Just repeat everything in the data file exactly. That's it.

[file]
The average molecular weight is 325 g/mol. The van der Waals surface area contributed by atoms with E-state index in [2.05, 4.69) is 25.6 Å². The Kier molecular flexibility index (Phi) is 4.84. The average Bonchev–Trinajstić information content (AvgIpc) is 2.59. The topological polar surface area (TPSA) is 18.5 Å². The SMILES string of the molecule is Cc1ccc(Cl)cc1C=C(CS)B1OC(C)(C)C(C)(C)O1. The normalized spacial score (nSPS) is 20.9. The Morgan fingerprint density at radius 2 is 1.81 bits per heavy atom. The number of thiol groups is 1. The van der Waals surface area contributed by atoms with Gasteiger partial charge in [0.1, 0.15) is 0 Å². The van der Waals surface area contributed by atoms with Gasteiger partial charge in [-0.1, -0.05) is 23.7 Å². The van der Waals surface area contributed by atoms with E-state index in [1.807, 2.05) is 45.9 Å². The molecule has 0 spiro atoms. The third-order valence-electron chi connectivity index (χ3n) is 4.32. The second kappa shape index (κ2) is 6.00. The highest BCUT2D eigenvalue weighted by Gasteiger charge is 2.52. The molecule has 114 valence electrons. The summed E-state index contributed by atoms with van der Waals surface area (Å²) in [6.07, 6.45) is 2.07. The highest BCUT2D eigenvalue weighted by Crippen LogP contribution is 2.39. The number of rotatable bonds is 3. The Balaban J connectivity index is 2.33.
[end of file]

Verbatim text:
The average molecular weight is 325 g/mol. The van der Waals surface area contributed by atoms with E-state index in [2.05, 4.69) is 25.6 Å². The Kier molecular flexibility index (Phi) is 4.84. The average Bonchev–Trinajstić information content (AvgIpc) is 2.59. The topological polar surface area (TPSA) is 18.5 Å². The SMILES string of the molecule is Cc1ccc(Cl)cc1C=C(CS)B1OC(C)(C)C(C)(C)O1. The normalized spacial score (nSPS) is 20.9. The Morgan fingerprint density at radius 2 is 1.81 bits per heavy atom. The number of thiol groups is 1. The van der Waals surface area contributed by atoms with Gasteiger partial charge in [0.1, 0.15) is 0 Å². The van der Waals surface area contributed by atoms with Gasteiger partial charge in [-0.1, -0.05) is 23.7 Å². The van der Waals surface area contributed by atoms with E-state index in [1.807, 2.05) is 45.9 Å². The molecule has 0 spiro atoms. The third-order valence-electron chi connectivity index (χ3n) is 4.32. The second kappa shape index (κ2) is 6.00. The highest BCUT2D eigenvalue weighted by Gasteiger charge is 2.52. The molecule has 114 valence electrons. The summed E-state index contributed by atoms with van der Waals surface area (Å²) in [6.07, 6.45) is 2.07. The highest BCUT2D eigenvalue weighted by Crippen LogP contribution is 2.39. The number of rotatable bonds is 3. The Balaban J connectivity index is 2.33.